tank. Can Unity calculate if the shell
should bounce off the tank based on
the angle and thickness of the armor.
Is there a way to detect how “thick”
the shell’s flight path would be
through the armor at its current
angle? That is, if it hits at 90
degrees, the thickness of the armor
between entry point and exit point
would not be as thick as if it hit at
45 degrees.

In OnCollisionEnter you could get the normal of contact point, and then take the dot product of that and the projectile’s velocity to determine the angle of collision. Then you could determine the thickness yourself.

Example 2: An arrow is shot at a bale
of hay. Can Unity determine if the
arrow has enough power to penetrate
partially or completely through the
bale of hay? And can the bale of hay
slow the arrow down along its path
until it either stops or completely
exits the target?

In OnCollisionEnter you could get the relative velocity from the collision point yourself… and then decide yourself if that’s enough power to penetrate the hay bale then you can add force in the opposite direction of it’s velocity to slow it down or stop it completely.

Example 3: Like in example 2, if a
plate of metal armor were placed in
front of the hay, does Unity support
instant calculations whether an object
should penetrate a collider or bounce
off depending on the force?

OnCollisionEnter happens before the physical results of bouncing off a collider happen… so you can decide to change collision layers or something so that it will penetrate along with applying force to slow it down.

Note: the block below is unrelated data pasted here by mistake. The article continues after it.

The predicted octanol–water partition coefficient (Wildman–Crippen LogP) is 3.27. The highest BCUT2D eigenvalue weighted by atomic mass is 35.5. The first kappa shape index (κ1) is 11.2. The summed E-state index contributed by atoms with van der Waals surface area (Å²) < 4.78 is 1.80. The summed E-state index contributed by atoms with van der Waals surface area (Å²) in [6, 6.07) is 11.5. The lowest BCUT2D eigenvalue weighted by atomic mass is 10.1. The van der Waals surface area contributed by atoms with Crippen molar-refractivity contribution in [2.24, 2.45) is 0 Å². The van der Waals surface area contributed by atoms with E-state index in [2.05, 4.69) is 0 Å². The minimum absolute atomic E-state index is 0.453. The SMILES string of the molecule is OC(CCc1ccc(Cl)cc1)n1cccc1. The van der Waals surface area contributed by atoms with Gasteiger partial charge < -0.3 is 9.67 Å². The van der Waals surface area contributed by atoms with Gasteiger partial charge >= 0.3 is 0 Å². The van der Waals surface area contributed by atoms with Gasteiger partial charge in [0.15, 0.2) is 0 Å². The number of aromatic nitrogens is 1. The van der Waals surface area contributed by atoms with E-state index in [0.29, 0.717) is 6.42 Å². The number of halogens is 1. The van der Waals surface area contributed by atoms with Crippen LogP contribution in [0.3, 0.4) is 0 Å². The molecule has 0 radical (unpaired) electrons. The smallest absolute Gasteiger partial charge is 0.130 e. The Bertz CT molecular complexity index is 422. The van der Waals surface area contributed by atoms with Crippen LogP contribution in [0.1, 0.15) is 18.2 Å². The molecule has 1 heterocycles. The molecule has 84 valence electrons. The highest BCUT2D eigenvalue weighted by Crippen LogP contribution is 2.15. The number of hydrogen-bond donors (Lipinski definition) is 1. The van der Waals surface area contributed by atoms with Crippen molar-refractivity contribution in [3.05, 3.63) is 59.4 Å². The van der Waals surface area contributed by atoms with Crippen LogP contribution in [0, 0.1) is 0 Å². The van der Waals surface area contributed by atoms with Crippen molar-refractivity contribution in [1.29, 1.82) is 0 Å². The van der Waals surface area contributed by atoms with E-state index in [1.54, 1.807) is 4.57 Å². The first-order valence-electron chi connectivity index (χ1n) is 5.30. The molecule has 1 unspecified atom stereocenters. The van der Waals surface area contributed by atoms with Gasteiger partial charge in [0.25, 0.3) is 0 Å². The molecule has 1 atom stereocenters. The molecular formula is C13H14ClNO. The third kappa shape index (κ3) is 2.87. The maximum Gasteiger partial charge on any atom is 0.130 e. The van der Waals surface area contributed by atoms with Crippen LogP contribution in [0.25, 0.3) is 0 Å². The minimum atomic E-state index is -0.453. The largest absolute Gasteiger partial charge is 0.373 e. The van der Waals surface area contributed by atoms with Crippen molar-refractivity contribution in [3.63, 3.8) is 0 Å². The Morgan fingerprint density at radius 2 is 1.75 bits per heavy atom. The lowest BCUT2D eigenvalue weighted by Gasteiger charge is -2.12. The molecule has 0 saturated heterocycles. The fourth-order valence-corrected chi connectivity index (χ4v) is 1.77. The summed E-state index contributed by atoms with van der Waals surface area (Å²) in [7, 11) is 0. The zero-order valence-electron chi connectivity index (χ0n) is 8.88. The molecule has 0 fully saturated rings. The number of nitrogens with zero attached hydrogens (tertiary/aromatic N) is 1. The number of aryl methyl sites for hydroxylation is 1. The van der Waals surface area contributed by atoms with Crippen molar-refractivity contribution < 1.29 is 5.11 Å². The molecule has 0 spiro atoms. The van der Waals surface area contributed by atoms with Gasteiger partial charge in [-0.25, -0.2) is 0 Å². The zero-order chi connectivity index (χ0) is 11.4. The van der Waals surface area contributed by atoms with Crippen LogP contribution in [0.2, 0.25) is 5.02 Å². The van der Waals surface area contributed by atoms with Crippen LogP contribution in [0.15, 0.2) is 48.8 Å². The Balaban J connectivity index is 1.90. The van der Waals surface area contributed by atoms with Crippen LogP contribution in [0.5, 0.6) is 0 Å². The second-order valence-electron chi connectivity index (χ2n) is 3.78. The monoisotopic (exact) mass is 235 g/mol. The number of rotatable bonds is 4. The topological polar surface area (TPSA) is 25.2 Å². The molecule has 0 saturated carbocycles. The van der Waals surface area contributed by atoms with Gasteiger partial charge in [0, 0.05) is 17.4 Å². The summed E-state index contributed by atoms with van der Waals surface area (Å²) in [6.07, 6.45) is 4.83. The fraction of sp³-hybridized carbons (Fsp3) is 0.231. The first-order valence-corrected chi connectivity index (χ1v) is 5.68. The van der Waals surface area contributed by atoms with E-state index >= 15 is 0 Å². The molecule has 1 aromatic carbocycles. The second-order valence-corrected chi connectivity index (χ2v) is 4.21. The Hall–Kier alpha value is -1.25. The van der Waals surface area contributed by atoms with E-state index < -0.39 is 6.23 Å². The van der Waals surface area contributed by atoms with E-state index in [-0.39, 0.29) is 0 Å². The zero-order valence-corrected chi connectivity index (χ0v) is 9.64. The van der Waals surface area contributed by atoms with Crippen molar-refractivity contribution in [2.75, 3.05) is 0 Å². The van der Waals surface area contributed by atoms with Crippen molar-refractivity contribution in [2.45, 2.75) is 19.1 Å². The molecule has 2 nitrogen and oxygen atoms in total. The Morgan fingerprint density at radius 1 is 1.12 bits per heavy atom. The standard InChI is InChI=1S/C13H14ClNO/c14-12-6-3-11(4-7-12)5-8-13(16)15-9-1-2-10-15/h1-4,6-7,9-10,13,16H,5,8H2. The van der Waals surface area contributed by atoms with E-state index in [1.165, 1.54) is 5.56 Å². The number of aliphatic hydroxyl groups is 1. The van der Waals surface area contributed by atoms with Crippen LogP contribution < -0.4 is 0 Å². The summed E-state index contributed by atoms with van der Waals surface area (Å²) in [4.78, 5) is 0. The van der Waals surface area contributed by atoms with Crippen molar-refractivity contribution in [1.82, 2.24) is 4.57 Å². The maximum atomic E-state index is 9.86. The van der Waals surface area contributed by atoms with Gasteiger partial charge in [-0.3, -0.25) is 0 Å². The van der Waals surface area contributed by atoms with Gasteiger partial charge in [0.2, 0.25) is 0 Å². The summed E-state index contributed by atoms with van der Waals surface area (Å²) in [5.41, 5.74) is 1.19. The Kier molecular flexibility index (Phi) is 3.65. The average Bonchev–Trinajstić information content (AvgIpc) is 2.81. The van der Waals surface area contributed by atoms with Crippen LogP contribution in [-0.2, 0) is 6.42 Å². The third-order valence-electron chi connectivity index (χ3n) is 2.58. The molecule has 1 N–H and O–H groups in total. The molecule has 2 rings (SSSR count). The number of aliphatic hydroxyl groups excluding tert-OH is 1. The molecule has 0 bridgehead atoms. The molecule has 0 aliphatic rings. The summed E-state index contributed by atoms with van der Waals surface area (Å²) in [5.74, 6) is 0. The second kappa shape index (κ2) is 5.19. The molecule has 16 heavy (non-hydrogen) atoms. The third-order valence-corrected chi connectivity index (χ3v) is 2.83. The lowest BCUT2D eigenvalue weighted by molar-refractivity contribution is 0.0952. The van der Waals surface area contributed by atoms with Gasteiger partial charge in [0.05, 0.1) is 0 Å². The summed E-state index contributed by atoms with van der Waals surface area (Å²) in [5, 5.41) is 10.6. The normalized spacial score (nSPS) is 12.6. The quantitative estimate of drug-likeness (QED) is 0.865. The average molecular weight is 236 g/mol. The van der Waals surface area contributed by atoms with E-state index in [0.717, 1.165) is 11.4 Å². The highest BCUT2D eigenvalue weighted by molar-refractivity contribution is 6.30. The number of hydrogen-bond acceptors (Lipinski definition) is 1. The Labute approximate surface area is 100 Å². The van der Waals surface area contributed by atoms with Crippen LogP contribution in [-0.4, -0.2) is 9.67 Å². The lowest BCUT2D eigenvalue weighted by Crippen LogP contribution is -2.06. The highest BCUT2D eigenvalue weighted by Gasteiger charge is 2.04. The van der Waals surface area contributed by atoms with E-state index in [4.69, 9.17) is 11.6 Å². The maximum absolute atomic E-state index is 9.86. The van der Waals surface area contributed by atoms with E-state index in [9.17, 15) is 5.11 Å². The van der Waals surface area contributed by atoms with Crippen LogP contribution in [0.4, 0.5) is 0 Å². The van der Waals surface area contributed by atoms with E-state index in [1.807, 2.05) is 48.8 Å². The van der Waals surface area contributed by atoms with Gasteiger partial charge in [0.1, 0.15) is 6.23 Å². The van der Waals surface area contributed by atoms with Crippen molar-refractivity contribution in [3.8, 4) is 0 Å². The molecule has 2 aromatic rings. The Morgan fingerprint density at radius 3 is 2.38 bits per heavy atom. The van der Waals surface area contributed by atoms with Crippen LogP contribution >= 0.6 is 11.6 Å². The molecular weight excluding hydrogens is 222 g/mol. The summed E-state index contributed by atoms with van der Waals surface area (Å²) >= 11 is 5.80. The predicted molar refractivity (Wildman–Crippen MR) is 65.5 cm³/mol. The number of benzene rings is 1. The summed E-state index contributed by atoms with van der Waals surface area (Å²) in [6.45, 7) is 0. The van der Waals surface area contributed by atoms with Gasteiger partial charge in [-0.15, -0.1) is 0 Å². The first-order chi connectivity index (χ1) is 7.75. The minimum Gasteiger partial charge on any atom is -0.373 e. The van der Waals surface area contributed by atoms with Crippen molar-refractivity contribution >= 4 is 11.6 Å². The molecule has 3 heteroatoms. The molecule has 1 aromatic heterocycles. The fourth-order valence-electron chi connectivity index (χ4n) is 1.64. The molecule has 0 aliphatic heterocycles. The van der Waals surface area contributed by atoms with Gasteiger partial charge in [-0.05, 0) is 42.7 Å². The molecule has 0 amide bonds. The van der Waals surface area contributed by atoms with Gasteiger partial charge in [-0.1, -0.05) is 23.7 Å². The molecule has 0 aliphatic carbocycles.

Example 4: There is a knight in armor.
The armor has a physics collider.
Surrounding this knight, there is a
trigger collider that extends about 10
feet in every direction. Is there a
way for this trigger collider to
detect any arrow or weapon that enters
it, compare values assigned to it
(penetration power, velocity, etc.) to
values assigned to the armor
(penetration resistance, etc.), then,
if applicable, to tell the armor
collider to ignore that specific
object?

Yes, you put a capsule collider around the armor, set to trigger… and then do your calculations in OnTriggerEnter… then you put the arrow into a layer that doesn’t collide with the armor or not… depending on your calculations.

Question: Is it possible for a
rigidbody to partially penetrate
another rigidbody on purpose? Or even
get one stuck into another
deliberately without relying on bugs
and glitches?

Sure… You make them not collide by putting them on separate layers… and then reduce the velocity or stop the projectile… Then if you want one of them to get stuck… you parent the one you want to get stuck to the one you want it to stick in. (usually it’s a good idea to set it to kinematic or deactivate the rigid body at that point)

The long and short of it…

Unity isn’t going to DO any of the stuff you want for you. But it does give you tools to do all of it yourself if you know what you want and how to do the relevant math.

Some things to keep in mind…

If you’re doing physics… you need to know linear algebra. Math is an important part of game development… like how to use the dot product to find the angle for example one.

When you want things to collide or not collide, the best way to do it is to use collision layers. You can change layers on the fly at any time, obviously in OnCollisionEnter is a good time.

If you want something to stick… parent it, and stop simulating it.

Isn’t the main problem that only convex mesh colliders can be used?
A convex mesh collider only has a max of 255 triangles and it will approximate a best fit of your tank model.
Its very likely the result is like your model being wrapped in thin card around the most external vertices.
Depends on your model but likely absolutely useless for any form of accurate armour profile.

I am beginning to wonder if its better to add extra slightly oversized box trigger colliders for the turret and hull (Oversized as getting the target object in a box space).
I am hoping you can get a mesh triangle from a coordinate but haven’t googled that so far.